The Kingdom of the Gods: Ends an engaging trilogy

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fantasy book reviews science fiction book reviewsfantasy book reviews N.K. Jemisin The Hundred Thousand Kingdoms audiobookThe Kingdom of the Gods by N.K. Jemisin

The Kingdom of the Gods concludes N.K. Jemisin’s debut series roughly a century after book two, The Broken Kingdoms, by focusing on Sieh, who seems to be dying despite being a god. And, once again, the end of the world as we know it becomes a major plot point.

THE INHERITANCE TRILOGY garnered a lot of praise with each book. While I didn’t have quite the same level of response, I did find the series entirely engaging throughout, mostly due to the voice of the narrators and the creative use of the gods and their stories.

The Kingdom of the Gods is bothersomely overlong. It definitely lagged in places for me even though I enjoyed the overall story. I would have been happy to see it lose 100-150 or so pages. Sieh is a good choice of character and his dying adds a good sense of urgency to the storyline, an urgency that gets ramped up by the apocalyptic nature of another threat. The gods become deeper characters in this one, and the book as a whole has more of an emotional and philosophical heft to it than the prior two (another reason I bemoaned its too-long nature as it dilutes that heft a bit).

Overall, while I didn’t have the same blown-away reaction as many did, I was wholly engaged through nearly the entire trilogy with only a few patches of dead narrative space. The main characters are fully drawn, as are many of the secondary characters. I also liked the way the books explored serious themes throughout, especially themes of loneliness and power. I would have liked more worldbuilding and less romance, but those were relatively minor complaints compared to how the books mostly swept me along. Recommended.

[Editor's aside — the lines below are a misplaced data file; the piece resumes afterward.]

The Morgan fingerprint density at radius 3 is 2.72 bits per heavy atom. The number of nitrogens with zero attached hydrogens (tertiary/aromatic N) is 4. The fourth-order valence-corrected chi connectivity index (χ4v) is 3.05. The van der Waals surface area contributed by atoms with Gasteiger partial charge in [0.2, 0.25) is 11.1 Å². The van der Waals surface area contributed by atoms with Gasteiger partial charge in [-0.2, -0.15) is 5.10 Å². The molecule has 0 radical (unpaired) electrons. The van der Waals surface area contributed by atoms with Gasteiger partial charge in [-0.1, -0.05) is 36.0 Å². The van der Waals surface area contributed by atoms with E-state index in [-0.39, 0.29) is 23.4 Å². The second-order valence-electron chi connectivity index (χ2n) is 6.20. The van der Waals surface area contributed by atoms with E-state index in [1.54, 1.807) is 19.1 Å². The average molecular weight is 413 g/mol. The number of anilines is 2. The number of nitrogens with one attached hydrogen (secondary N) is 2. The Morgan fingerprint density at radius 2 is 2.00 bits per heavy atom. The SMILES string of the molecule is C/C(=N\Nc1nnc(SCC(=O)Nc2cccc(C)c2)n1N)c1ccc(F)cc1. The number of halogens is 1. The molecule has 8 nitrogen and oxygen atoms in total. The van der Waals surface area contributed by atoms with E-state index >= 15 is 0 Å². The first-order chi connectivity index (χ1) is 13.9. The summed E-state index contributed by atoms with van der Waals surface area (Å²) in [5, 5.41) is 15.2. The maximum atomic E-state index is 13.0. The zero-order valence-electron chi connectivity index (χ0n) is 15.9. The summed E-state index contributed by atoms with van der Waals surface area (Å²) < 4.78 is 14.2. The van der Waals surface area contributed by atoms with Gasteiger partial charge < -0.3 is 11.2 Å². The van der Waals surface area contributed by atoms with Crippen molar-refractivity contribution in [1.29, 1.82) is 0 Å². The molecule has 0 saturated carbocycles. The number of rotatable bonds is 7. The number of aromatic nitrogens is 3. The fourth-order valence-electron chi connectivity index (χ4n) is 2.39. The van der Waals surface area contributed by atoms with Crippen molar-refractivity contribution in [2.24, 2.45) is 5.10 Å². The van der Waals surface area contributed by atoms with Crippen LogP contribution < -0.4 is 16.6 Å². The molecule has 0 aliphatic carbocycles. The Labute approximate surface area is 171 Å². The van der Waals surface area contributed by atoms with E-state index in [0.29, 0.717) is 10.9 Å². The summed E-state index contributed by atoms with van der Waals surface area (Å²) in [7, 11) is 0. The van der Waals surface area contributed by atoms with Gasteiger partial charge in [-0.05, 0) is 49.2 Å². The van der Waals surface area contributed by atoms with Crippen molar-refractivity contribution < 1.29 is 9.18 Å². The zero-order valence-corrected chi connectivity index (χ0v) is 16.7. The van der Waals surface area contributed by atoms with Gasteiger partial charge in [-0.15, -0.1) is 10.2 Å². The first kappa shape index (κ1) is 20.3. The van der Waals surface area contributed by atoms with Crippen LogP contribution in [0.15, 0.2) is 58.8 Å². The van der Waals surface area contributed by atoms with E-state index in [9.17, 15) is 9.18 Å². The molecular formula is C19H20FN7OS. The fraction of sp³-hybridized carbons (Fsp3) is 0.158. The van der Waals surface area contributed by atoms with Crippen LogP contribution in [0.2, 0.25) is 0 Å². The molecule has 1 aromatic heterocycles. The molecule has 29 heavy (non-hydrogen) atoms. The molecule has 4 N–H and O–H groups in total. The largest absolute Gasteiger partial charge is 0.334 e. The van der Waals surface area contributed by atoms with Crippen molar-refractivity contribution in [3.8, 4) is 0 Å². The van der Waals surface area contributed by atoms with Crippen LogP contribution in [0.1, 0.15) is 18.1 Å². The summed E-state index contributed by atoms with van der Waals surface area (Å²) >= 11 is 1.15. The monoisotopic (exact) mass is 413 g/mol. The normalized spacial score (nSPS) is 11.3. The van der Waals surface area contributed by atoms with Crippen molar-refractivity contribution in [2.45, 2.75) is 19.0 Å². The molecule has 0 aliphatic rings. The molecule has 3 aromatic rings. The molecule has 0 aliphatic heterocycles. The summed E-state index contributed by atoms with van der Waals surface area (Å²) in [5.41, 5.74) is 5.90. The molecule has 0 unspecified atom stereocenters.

Published in 2012: For two thousand years the Arameri family has ruled the world by enslaving the very gods that created mortalkind. Now the gods are free, and the Arameri’s ruthless grip is slipping. Yet they are all that stands between peace and world-spanning, unending war. Shahar, last scion of the family, must choose her loyalties. She yearns to trust Sieh, the godling she loves. Yet her duty as Arameri heir is to uphold the family’s interests, even if that means using and destroying everyone she cares for. As long-suppressed rage and terrible new magics consume the world, the Maelstrom — which even gods fear — is summoned forth. Shahar and Sieh: mortal and god, lovers and enemies. Can they stand together against the chaos that threatens? Includes a never before seen story set in the world of the Inheritance Trilogy.

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BILL CAPOSSERE, who's been with us since June 2007, lives in Rochester NY, where he is lately spending much of his time trying to finish a book-length collection of essays and a full-length play. His prior work has appeared in Colorado Review, Rosebud, Alaska Quarterly, and other journals and been recognized in the "Notable Essays" section of several Best American Essay anthologies. When he's not writing, reading, reviewing, co-writing the Malazan Empire re-read at Tor.com, or working as an English adjunct, he can usually be found with his wife and son on the frisbee golf course, the ultimate frisbee field, or trying to keep up with his wife's flute and his son's trumpet on the clarinet he just picked up this month.

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One comment

  1. Jesslyn /

    I enjoyed the 1st book the most–it was the one that blew me away. I didn’t really care as much for the 2nd and 3rd book. I will be reading her other series because the way Ms. Jemisin puts words together is pretty magical.

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